Police Report a Decrease in Drunk-Driver, Gunfire Cases : Holiday: No one was wounded by shots fired to welcome the new year, but a Fountain Valley man lost three limbs when a cannon exploded.


Tougher laws against drunk driving and an educational blitz on the danger of firing guns into the air apparently worked this New Year's Eve, with reports of both being down countywide.

Cities throughout Orange County reported Wednesday that drunk-driving arrests and reports of gunshots Tuesday night and early Wednesday had decreased from previous years, and apparently no one was wounded by bullets fired into the air.

"It appears people are getting the word, hopefully," said Fountain Valley Police Lt. Dave Brokaw. "It's one of those nights that things can go wacko, but it didn't."

An education program launched several years ago by Santa Ana officials and police may be a leading reason. Officials this year distributed 10,000 flyers and posters to local liquor stores and gun shops warning that would-be revelers would be arrested for illegally shooting firearms into the air.

"Shooting a gun in the air is just as dangerous as shooting at someone you love," the poster explained, showing a mother and her daughter in the sights of a gun.

"There were dozens of shots fired around midnight," said a Santa Ana police officer, "but I am not aware of anyone being hit or any homes or automobiles being damaged by bullets falling from the sky."

In past years, falling bullets have struck people in the hands and legs, and in 1986 one of the bullets knocked out a window at Anaheim police headquarters.

This year, officers in Anaheim said reports of gunfire had decreased, and no injuries or damage had been reported. And drunk-driving arrests had decreased so much that traffic officers did not even mention them Wednesday morning when they ended their shifts.

Along with the good news came some bad.

In Fountain Valley, a 30-year-old man was severely injured when an antique cannon fired to celebrate the New Year exploded. The man, identified as William R. Batman of Westminster, lost two legs and an arm in the accident and remained in critical condition Wednesday, a spokesperson at UCI Medical Center in Orange said. The victim's fiancee and her 6-year-old son also were injured in the explosion that occurred in the back yard of a house in the 9200 block of Jasmine Avenue.

Police said the cannon apparently was taken outside near a swimming pool, filled with gunpowder, stuffed with toilet paper and fired. But when fired a second time, the cannon, about 3 feet long with a 3-inch barrel, exploded, sending pieces of shrapnel into the back of the house. Police said the force of the explosion blew out all the windows in the rear of the house.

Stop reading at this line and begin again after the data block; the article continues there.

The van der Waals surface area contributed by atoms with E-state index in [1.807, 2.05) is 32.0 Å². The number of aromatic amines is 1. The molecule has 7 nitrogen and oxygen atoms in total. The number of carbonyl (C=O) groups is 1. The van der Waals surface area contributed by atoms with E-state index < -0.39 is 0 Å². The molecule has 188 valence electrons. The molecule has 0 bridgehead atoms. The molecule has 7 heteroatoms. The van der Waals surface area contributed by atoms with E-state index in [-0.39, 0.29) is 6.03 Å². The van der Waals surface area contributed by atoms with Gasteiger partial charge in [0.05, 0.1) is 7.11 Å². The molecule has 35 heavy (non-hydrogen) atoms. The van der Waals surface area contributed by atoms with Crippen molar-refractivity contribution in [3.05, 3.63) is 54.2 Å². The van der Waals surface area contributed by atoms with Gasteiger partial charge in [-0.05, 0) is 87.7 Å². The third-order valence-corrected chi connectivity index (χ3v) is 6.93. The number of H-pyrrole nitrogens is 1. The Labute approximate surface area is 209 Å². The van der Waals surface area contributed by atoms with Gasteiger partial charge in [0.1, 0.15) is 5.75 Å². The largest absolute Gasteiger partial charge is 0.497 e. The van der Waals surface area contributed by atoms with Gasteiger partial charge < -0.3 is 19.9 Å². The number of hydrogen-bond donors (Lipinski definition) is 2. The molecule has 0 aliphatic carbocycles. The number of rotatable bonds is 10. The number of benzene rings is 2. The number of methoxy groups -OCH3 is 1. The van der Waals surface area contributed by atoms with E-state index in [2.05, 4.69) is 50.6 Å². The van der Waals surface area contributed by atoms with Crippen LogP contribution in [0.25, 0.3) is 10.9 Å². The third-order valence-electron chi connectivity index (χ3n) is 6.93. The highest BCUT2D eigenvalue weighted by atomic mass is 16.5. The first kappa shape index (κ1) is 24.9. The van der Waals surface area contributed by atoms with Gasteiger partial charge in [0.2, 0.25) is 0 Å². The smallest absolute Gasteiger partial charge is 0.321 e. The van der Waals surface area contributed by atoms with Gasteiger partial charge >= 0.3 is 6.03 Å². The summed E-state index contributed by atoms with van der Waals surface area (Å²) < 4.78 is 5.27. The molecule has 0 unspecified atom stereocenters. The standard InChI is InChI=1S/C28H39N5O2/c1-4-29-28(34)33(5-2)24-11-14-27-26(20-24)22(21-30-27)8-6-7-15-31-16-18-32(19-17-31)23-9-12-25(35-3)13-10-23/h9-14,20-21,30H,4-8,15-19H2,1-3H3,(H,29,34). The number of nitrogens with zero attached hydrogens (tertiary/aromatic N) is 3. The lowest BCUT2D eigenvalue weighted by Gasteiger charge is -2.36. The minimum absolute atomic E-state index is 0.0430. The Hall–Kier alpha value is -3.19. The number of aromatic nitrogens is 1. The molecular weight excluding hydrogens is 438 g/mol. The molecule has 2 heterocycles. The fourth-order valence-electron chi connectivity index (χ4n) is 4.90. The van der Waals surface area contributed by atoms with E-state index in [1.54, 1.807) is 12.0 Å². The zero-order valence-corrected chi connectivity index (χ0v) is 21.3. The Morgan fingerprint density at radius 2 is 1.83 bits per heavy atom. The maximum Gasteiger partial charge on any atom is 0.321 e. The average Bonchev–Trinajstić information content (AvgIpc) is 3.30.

The man who lived at the house was not injured in the blast, police said, adding that firing the cannon in the city limits violated codes. "You can't blow off things like that," said Fountain Valley Police Sgt. Larry Griswold.

Officers said they did not have the names of Batman's fiancee or her son or the friend who lived at the house.

In La Habra, police reported 1992's first drive-by shooting in Orange County, which killed a 17-year-old. The shooting, from a moving car, occurred less than an hour and a half into the new year, police said. No arrests have been made.

In Costa Mesa, a man died in an early morning fire.

But generally, police said the number of violent incidents on New Year's Eve, especially those involving gunfire, was normal or below normal.

"Everything was incredibly quiet here last night," said a police officer in Los Alamitos. "The most exciting thing that happened here was we found a little dog that was scared by the fireworks in Buena Park."

"I think the education and publicity about shooting guns in the air has really helped," said Sgt. Randy Bell of the La Palma Police Department. "I wasn't working last night, but I can tell you I didn't hear any shots fired near my home last night."

In Los Angeles County, however, sheriff's officials said they responded to 777 calls of people illegally firing guns--a dramatic increase over last year's 526 calls. Sixteen people were injured by falling bullets, compared to no injuries on last year's holiday.

The California Highway Patrol reported Wednesday that between 6 p.m. Tuesday and 6 a.m. Wednesday two people died on state highways and 580 drivers were arrested for drunk driving.

A 1990 law lowered the legal blood-alcohol limit from .10 to .08.

In Costa Mesa, where extra teams of police looked exclusively for drunk drivers, only 17 people were arrested.

"That is a lot less than other New Year eves," said Sgt. Gary McErlain.

"Without going to the statistics, I think that the education and the tough laws are helping to keep drinking drivers off the road," Bell said.

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